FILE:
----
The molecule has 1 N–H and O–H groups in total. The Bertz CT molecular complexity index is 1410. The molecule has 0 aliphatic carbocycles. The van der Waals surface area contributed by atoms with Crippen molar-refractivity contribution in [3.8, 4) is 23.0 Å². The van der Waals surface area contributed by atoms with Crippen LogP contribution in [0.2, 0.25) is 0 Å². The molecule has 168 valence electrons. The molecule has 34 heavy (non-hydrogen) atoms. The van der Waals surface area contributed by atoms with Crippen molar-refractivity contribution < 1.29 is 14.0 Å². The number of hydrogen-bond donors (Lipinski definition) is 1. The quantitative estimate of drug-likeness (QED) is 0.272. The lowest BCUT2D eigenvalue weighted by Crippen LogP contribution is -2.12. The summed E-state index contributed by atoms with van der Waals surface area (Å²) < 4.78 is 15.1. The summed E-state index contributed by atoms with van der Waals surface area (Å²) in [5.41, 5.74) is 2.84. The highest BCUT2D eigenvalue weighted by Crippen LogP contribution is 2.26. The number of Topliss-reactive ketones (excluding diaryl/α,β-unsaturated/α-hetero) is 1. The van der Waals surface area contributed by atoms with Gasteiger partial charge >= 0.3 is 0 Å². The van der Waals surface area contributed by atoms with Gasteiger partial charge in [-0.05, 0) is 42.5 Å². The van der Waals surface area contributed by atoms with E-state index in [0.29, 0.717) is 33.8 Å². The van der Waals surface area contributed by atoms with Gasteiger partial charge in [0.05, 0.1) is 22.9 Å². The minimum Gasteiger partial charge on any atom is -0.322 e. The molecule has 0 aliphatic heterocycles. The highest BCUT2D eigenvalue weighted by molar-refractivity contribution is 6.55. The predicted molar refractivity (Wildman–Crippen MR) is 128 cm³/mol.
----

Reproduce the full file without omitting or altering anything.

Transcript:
The molecule has 1 N–H and O–H groups in total. The Bertz CT molecular complexity index is 1410. The molecule has 0 aliphatic carbocycles. The van der Waals surface area contributed by atoms with Crippen molar-refractivity contribution in [3.8, 4) is 23.0 Å². The van der Waals surface area contributed by atoms with Crippen LogP contribution in [0.2, 0.25) is 0 Å². The molecule has 168 valence electrons. The molecule has 34 heavy (non-hydrogen) atoms. The van der Waals surface area contributed by atoms with Crippen molar-refractivity contribution < 1.29 is 14.0 Å². The number of hydrogen-bond donors (Lipinski definition) is 1. The quantitative estimate of drug-likeness (QED) is 0.272. The lowest BCUT2D eigenvalue weighted by Crippen LogP contribution is -2.12. The summed E-state index contributed by atoms with van der Waals surface area (Å²) < 4.78 is 15.1. The summed E-state index contributed by atoms with van der Waals surface area (Å²) in [5.41, 5.74) is 2.84. The highest BCUT2D eigenvalue weighted by Crippen LogP contribution is 2.26. The number of Topliss-reactive ketones (excluding diaryl/α,β-unsaturated/α-hetero) is 1. The van der Waals surface area contributed by atoms with Gasteiger partial charge >= 0.3 is 0 Å². The van der Waals surface area contributed by atoms with Gasteiger partial charge in [-0.05, 0) is 42.5 Å². The van der Waals surface area contributed by atoms with E-state index in [0.29, 0.717) is 33.8 Å². The van der Waals surface area contributed by atoms with Gasteiger partial charge in [0.05, 0.1) is 22.9 Å². The minimum Gasteiger partial charge on any atom is -0.322 e. The molecule has 0 aliphatic heterocycles. The highest BCUT2D eigenvalue weighted by molar-refractivity contribution is 6.55. The predicted molar refractivity (Wildman–Crippen MR) is 128 cm³/mol.